November 1, 2012 · Write a comment · Categories: Musings · Tags:

When I was five years old and thought I knew everything, I put together a construction-paper traffic light with green at the top. Then I told my kindergarten teacher that all traffic lights ought to be made that way because the green light was the most important. After all, green meant that you could get to places faster, while red meant that you just had to sit and wait. Red lights were boring. Who needed them, anyway?

It took me a few more years to grasp the concept of danger well enough to understand why red lights had to be on top. Green lights, although useful for showing where intersections are, don’t require that we do anything differently. A red light grabs our attention, shouting: Danger! Stop! Right now!

I’ve sometimes wondered whether humans evolved to react to praise and criticism in much the same way. No matter how many compliments we get, we’re likely to take them for granted. As with green lights, they just go by as part of the social landscape, confirming in general that we’re on the right road. We don’t give them much weight in our minds. Criticism, however, weighs much more heavily; it can sting for many years. Even if we consciously know that an old mistake doesn’t matter, it still bothers us long after the fact.

Why do we find criticism so troubling? I suspect we may be hard-wired to process it as a danger signal, which would have made sense in the small villages of the past. Because primitive humans’ daily tasks were very simple and repetitive, there wouldn’t have been much reason for either compliments or gripes about the quality of a person’s work. As long as it got done, it was probably good enough. Criticism would have consisted of pointing out dangerous errors, such as picking a poisonous mushroom or not noticing a lion’s tracks near the river. The message would have been: Danger! Pay attention! Don’t ever make that mistake again, or somebody is going to get killed!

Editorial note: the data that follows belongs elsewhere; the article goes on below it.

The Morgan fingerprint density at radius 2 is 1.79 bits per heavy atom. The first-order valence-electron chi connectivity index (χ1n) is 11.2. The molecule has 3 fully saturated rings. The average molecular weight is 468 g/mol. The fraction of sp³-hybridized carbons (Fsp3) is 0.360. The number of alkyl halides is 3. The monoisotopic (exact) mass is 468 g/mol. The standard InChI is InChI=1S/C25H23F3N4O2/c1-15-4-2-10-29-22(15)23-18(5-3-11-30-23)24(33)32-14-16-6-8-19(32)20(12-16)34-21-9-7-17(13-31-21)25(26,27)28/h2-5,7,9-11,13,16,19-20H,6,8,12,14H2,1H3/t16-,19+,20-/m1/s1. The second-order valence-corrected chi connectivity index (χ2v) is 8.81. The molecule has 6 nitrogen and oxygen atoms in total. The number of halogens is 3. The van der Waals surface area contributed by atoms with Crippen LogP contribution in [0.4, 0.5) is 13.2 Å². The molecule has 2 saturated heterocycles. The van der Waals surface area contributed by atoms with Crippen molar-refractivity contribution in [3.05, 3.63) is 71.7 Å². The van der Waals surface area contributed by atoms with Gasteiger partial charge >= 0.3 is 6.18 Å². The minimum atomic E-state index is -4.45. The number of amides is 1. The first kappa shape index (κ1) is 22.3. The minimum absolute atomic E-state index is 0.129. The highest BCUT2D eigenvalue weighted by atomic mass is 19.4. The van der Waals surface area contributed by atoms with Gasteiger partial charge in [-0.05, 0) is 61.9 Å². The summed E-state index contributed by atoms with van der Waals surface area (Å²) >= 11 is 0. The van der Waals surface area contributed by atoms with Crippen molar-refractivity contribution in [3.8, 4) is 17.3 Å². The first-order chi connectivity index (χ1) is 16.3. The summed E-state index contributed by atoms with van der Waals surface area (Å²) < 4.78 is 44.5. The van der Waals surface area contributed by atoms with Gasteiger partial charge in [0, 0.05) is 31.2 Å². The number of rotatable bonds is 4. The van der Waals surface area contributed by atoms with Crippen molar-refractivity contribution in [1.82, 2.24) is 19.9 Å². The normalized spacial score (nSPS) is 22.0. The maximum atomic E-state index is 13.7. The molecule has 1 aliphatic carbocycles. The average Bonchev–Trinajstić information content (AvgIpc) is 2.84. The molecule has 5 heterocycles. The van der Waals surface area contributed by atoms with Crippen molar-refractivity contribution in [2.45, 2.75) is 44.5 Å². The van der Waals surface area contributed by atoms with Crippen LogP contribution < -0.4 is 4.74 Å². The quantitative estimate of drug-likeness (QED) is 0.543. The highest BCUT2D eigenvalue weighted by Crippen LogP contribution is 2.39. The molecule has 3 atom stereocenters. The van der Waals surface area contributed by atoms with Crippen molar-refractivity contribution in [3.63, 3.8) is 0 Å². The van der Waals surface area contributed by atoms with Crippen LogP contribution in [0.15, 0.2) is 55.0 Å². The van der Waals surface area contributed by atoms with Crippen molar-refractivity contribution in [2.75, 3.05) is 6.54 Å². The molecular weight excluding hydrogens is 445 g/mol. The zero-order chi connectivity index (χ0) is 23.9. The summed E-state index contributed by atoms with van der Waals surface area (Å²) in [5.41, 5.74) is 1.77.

In today’s world, criticism usually involves trivial oversights or harmless differences in appearance and social behavior. Instead of the rare and memorable event that it might have been in our ancestors’ villages, it has become commonplace. Remembering criticism for years no longer has any significant survival value; on the contrary, it’s much more likely to shorten our lives by making us susceptible to depression and anxiety.

What’s to be done about it? Many people take medications to cope with depression and anxiety. Others self-medicate with alcohol, street drugs, cigarettes, coffee, et cetera. Finding comfort in food also is common. Some of us seek to modify our reactions to distressing situations by way of traditional psychotherapy or behavioral therapy. Another approach is to distract ourselves from our worries, such as with yoga, meditation, art and music, fiction, video games, gambling, sports, and hobbies in general—or perhaps by compulsively working long hours.

Of course, however effective they may be, all of these approaches to dealing with depression and anxiety are simply coping mechanisms. They don’t solve, or even acknowledge, the underlying problem of living in a highly stressful environment that bears little resemblance to the conditions under which humans evolved. As individuals, there’s not much we can do to avoid criticism and all the other stresses of modern society unless we choose to live as hermits or otherwise drastically isolate ourselves, which, needless to say, would have major drawbacks.

So the question to be asked is this: How can we change our culture to bring about a healthier social environment? On the specific issue of criticism and its effects, I believe we need to end the bullying and casual insults that pervade our social sphere. Today’s politics has degenerated into a lot more name-calling than substance. The Internet is full of nastiness. Although school officials and employers are starting to recognize that bullying is a serious problem, much more still needs to be done. It’s no wonder that so many of us struggle with depression and anxiety. But when we do, we should keep in mind that it’s chiefly the culture, rather than ourselves, that has something wrong and needs to be fixed.

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